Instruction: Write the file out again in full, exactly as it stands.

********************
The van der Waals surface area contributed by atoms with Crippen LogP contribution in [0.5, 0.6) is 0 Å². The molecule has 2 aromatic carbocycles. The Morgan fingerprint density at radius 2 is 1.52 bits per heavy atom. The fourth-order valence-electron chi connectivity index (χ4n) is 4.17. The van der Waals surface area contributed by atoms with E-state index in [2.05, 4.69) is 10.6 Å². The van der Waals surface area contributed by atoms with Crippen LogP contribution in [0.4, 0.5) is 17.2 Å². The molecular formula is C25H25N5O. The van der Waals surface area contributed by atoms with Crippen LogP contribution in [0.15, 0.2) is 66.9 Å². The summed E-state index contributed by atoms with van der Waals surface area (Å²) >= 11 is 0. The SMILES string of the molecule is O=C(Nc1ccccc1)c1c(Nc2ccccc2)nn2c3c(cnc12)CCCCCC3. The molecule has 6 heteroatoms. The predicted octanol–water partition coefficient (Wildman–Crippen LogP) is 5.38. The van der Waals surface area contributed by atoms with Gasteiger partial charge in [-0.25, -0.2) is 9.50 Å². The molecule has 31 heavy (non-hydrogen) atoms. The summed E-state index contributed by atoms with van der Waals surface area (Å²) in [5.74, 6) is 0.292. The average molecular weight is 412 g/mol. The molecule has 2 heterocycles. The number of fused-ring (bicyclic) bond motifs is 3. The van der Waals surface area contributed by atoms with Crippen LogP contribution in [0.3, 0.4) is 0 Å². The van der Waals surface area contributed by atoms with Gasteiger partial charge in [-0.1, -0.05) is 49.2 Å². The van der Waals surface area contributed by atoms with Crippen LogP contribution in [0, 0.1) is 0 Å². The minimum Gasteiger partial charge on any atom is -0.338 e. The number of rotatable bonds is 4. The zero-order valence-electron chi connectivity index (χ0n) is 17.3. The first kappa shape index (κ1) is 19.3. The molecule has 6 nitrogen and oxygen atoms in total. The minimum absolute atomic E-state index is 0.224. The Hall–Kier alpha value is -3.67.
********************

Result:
The van der Waals surface area contributed by atoms with Crippen LogP contribution in [0.5, 0.6) is 0 Å². The molecule has 2 aromatic carbocycles. The Morgan fingerprint density at radius 2 is 1.52 bits per heavy atom. The fourth-order valence-electron chi connectivity index (χ4n) is 4.17. The van der Waals surface area contributed by atoms with E-state index in [2.05, 4.69) is 10.6 Å². The van der Waals surface area contributed by atoms with Crippen LogP contribution in [0.4, 0.5) is 17.2 Å². The molecular formula is C25H25N5O. The van der Waals surface area contributed by atoms with Crippen LogP contribution in [0.15, 0.2) is 66.9 Å². The summed E-state index contributed by atoms with van der Waals surface area (Å²) >= 11 is 0. The SMILES string of the molecule is O=C(Nc1ccccc1)c1c(Nc2ccccc2)nn2c3c(cnc12)CCCCCC3. The molecule has 6 heteroatoms. The predicted octanol–water partition coefficient (Wildman–Crippen LogP) is 5.38. The van der Waals surface area contributed by atoms with Gasteiger partial charge in [-0.25, -0.2) is 9.50 Å². The molecule has 31 heavy (non-hydrogen) atoms. The summed E-state index contributed by atoms with van der Waals surface area (Å²) in [5.74, 6) is 0.292. The average molecular weight is 412 g/mol. The molecule has 2 heterocycles. The number of fused-ring (bicyclic) bond motifs is 3. The van der Waals surface area contributed by atoms with Crippen LogP contribution in [0.3, 0.4) is 0 Å². The van der Waals surface area contributed by atoms with Gasteiger partial charge in [-0.1, -0.05) is 49.2 Å². The van der Waals surface area contributed by atoms with Crippen LogP contribution in [0, 0.1) is 0 Å². The minimum Gasteiger partial charge on any atom is -0.338 e. The number of rotatable bonds is 4. The zero-order valence-electron chi connectivity index (χ0n) is 17.3. The first kappa shape index (κ1) is 19.3. The molecule has 6 nitrogen and oxygen atoms in total. The minimum absolute atomic E-state index is 0.224. The Hall–Kier alpha value is -3.67.